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Broken Spirit Folio Lite - Junk or Salvage?
View Poll Results: Folio Lite - worth trying to fix?
Junk it
6 Votes - 46.15%
Try some tinkering then junk it
7 Votes - 53.85%
Voters: 13. You may not vote on this poll

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Shlomo
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#1
30th March 2006
Old 30th March 2006
  #1
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Red face Broken Spirit Folio Lite - Junk or Salvage?

I have a Soundcraft Spirit Folio Lite mixer that I bought in '95. It started burning and smoking in '03 and I took it out of comission with the intent of maybe trying to fix it some year. Welcome to that year.

So I plug it in today and it doesn't smoke, but the right main channel is buzzing and showing up on the meter, peaking at -3dB. Plug into an amp and it's a nasty strange fluctuating spectral buzz, not just a simple 60Hz.

So here's the question: Is it even worth TRYING to fix? I hesitate to replace it with anything (I trust neither Behringer nor Mackie anymore) or spend any money on something that's really just kind of auxilliary.

Thanks.
#2
30th March 2006
Old 30th March 2006
  #2
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At the very least, I would take it apart and look at it before I threw it away. I probably wouldn't make any serious effort to fix it, but having a look inside will learn you some things. You may get pissed before you get it apart and just smash it - the big maintenance roadblock on those cheap little mixers are the fact that you have to take knobs and nuts off of every single control before you can get the thing apart. Maybe that won't seem so bad when you're goofing around with a tiny little mixer, but the learning experience will pay off if you ever start shopping for a large mixer and happen upon a non-modular design that needs a little bit of work.
I grew up taking things apart. It's how I got started in electronics and I've learned a ton by doing it. I really only recently started putting things back together again. We've got a whole storage area in our shop dedicated to things that we dug into and haven't gotten around to finishing.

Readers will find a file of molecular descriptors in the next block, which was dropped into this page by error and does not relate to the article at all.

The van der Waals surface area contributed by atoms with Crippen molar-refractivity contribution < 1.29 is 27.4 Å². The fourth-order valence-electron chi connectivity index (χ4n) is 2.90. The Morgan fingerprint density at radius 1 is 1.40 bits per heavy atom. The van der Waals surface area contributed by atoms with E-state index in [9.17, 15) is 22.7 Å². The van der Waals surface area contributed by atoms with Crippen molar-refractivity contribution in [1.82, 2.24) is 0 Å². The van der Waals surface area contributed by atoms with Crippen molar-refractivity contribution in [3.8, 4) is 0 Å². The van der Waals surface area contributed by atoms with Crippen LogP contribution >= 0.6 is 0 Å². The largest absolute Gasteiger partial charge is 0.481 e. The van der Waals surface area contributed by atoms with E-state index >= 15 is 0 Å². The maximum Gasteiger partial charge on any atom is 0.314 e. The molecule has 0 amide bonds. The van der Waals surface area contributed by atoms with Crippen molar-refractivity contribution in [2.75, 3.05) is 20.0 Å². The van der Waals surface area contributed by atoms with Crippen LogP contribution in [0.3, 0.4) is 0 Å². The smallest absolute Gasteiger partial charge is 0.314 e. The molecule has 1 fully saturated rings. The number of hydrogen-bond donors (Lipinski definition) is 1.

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Shlomo
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#3
30th March 2006
Old 30th March 2006
  #3
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Talking

Thanks for the encouragement. The knob removal certainly was something that kept me from doing much more than removing the back panel. There were some loose nuts rolling around in there that might've caused the initial smoking, eg. something was shorting out.

Welcome to my weekend project! If anything comes of this, I'll let y'all know.

Thanks again for the words of support.
Shlomo
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#4
30th March 2006
Old 30th March 2006
  #4
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It just dawned on me that my opening subject line says "Broken Spirit." A nice unexpected double meaning.
Shlomo
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#5
31st March 2006
Old 31st March 2006
  #5
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Quote:
Originally Posted by Jim Williams
Don't be so lazy, don't we have enough lead in the landfills already?
Oh, I wouldn't throw it away. I'd probably take it to the local scrap metal recycling plant and let them melt it down or whatever they do with it.

As for donating: unless it's an electronics vocational, giving this to a school would be like trying to give someone a typewriter with a broken "t" key. I+'s +he +hough+ +ha+ coun+s, righ+?
#6
31st March 2006
Old 31st March 2006
  #6
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Matt Syson is offline
hi
Never mind fixing it, just spray it wacky colours and sell it as art, someone would be stupid enough to buy it on Ebay!
I like the typewriter analogy, spelling is a poor option these days so 't' wouldn't matter in most places except in Yorkshire in't UK.
Matt S
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#7
31st March 2006
Old 31st March 2006
  #7
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Quote:
Originally Posted by Shlomo